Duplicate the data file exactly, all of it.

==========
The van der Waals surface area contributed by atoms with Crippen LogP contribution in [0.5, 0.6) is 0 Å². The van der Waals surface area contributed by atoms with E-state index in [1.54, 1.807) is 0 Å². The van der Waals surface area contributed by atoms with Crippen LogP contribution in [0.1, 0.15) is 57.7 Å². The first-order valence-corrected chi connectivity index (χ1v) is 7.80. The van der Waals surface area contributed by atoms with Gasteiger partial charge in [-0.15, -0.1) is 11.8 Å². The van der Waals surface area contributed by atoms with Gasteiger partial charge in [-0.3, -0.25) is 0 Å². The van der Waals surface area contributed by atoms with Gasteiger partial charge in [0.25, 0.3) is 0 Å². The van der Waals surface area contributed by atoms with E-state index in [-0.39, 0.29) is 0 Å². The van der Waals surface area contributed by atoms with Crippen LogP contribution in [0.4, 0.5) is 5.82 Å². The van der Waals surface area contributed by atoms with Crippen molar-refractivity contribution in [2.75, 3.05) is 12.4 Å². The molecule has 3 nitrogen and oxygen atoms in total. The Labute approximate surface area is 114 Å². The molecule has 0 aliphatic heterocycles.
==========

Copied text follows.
The van der Waals surface area contributed by atoms with Crippen LogP contribution in [0.5, 0.6) is 0 Å². The van der Waals surface area contributed by atoms with E-state index in [1.54, 1.807) is 0 Å². The van der Waals surface area contributed by atoms with Crippen LogP contribution in [0.1, 0.15) is 57.7 Å². The first-order valence-corrected chi connectivity index (χ1v) is 7.80. The van der Waals surface area contributed by atoms with Gasteiger partial charge in [-0.15, -0.1) is 11.8 Å². The van der Waals surface area contributed by atoms with Gasteiger partial charge in [-0.3, -0.25) is 0 Å². The van der Waals surface area contributed by atoms with Gasteiger partial charge in [0.25, 0.3) is 0 Å². The van der Waals surface area contributed by atoms with E-state index in [-0.39, 0.29) is 0 Å². The van der Waals surface area contributed by atoms with Crippen LogP contribution in [0.4, 0.5) is 5.82 Å². The van der Waals surface area contributed by atoms with Crippen molar-refractivity contribution in [2.75, 3.05) is 12.4 Å². The molecule has 3 nitrogen and oxygen atoms in total. The Labute approximate surface area is 114 Å². The molecule has 0 aliphatic heterocycles.